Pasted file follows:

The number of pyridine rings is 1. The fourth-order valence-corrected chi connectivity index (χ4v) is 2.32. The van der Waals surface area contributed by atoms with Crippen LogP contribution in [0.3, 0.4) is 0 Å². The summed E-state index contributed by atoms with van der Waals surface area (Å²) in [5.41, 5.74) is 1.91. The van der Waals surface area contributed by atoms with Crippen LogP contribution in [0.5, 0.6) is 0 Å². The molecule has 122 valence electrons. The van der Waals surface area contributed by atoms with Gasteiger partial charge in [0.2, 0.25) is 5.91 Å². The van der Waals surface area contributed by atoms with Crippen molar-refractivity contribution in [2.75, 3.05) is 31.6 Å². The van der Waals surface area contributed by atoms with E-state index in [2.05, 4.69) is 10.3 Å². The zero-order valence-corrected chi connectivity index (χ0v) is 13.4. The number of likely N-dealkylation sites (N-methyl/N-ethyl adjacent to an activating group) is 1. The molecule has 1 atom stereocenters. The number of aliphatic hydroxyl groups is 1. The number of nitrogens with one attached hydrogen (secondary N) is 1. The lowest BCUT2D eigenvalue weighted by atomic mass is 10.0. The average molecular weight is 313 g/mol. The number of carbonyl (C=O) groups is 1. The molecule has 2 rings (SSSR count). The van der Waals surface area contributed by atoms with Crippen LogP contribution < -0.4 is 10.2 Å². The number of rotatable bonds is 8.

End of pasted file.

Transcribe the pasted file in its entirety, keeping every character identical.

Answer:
The number of pyridine rings is 1. The fourth-order valence-corrected chi connectivity index (χ4v) is 2.32. The van der Waals surface area contributed by atoms with Crippen LogP contribution in [0.3, 0.4) is 0 Å². The summed E-state index contributed by atoms with van der Waals surface area (Å²) in [5.41, 5.74) is 1.91. The van der Waals surface area contributed by atoms with Crippen LogP contribution in [0.5, 0.6) is 0 Å². The molecule has 122 valence electrons. The van der Waals surface area contributed by atoms with Gasteiger partial charge in [0.2, 0.25) is 5.91 Å². The van der Waals surface area contributed by atoms with Crippen molar-refractivity contribution in [2.75, 3.05) is 31.6 Å². The van der Waals surface area contributed by atoms with E-state index in [2.05, 4.69) is 10.3 Å². The zero-order valence-corrected chi connectivity index (χ0v) is 13.4. The number of likely N-dealkylation sites (N-methyl/N-ethyl adjacent to an activating group) is 1. The molecule has 1 atom stereocenters. The number of aliphatic hydroxyl groups is 1. The number of nitrogens with one attached hydrogen (secondary N) is 1. The lowest BCUT2D eigenvalue weighted by atomic mass is 10.0. The average molecular weight is 313 g/mol. The number of carbonyl (C=O) groups is 1. The molecule has 2 rings (SSSR count). The van der Waals surface area contributed by atoms with Crippen LogP contribution < -0.4 is 10.2 Å². The number of rotatable bonds is 8.